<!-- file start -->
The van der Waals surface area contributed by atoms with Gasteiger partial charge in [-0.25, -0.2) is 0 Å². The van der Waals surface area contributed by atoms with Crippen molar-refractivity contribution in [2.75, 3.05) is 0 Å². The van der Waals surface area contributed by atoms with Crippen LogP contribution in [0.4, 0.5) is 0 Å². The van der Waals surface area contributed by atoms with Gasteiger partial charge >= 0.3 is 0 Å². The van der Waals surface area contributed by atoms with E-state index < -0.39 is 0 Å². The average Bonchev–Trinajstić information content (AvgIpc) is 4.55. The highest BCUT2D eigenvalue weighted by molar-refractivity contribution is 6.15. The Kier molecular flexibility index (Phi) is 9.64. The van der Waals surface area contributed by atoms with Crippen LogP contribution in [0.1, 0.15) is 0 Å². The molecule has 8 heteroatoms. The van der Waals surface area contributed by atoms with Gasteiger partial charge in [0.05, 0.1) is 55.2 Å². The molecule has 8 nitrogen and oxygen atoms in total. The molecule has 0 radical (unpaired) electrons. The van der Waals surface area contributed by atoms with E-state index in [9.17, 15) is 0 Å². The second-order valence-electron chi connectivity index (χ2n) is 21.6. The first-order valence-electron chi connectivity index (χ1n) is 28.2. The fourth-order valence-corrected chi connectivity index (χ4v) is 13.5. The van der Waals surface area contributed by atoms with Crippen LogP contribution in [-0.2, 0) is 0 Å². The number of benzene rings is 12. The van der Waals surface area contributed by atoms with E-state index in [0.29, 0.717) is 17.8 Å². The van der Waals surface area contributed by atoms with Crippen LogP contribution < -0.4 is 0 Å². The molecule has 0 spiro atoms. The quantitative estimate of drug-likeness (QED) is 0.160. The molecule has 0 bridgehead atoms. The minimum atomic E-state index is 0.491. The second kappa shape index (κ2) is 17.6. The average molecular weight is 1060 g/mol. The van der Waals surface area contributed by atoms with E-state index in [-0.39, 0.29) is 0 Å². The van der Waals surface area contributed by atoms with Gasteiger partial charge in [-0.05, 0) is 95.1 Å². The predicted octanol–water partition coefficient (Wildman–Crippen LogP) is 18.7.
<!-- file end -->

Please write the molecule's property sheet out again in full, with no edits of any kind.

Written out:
The van der Waals surface area contributed by atoms with Gasteiger partial charge in [-0.25, -0.2) is 0 Å². The van der Waals surface area contributed by atoms with Crippen molar-refractivity contribution in [2.75, 3.05) is 0 Å². The van der Waals surface area contributed by atoms with Crippen LogP contribution in [0.4, 0.5) is 0 Å². The van der Waals surface area contributed by atoms with Gasteiger partial charge >= 0.3 is 0 Å². The van der Waals surface area contributed by atoms with E-state index < -0.39 is 0 Å². The average Bonchev–Trinajstić information content (AvgIpc) is 4.55. The highest BCUT2D eigenvalue weighted by molar-refractivity contribution is 6.15. The Kier molecular flexibility index (Phi) is 9.64. The van der Waals surface area contributed by atoms with Crippen LogP contribution in [0.1, 0.15) is 0 Å². The molecule has 8 heteroatoms. The van der Waals surface area contributed by atoms with Gasteiger partial charge in [0.05, 0.1) is 55.2 Å². The molecule has 8 nitrogen and oxygen atoms in total. The molecule has 0 radical (unpaired) electrons. The van der Waals surface area contributed by atoms with E-state index in [9.17, 15) is 0 Å². The second-order valence-electron chi connectivity index (χ2n) is 21.6. The first-order valence-electron chi connectivity index (χ1n) is 28.2. The fourth-order valence-corrected chi connectivity index (χ4v) is 13.5. The van der Waals surface area contributed by atoms with Crippen LogP contribution in [-0.2, 0) is 0 Å². The number of benzene rings is 12. The van der Waals surface area contributed by atoms with E-state index in [0.29, 0.717) is 17.8 Å². The van der Waals surface area contributed by atoms with Crippen LogP contribution < -0.4 is 0 Å². The molecule has 0 spiro atoms. The quantitative estimate of drug-likeness (QED) is 0.160. The molecule has 0 bridgehead atoms. The minimum atomic E-state index is 0.491. The second kappa shape index (κ2) is 17.6. The average molecular weight is 1060 g/mol. The van der Waals surface area contributed by atoms with E-state index in [-0.39, 0.29) is 0 Å². The van der Waals surface area contributed by atoms with Gasteiger partial charge in [-0.05, 0) is 95.1 Å². The predicted octanol–water partition coefficient (Wildman–Crippen LogP) is 18.7.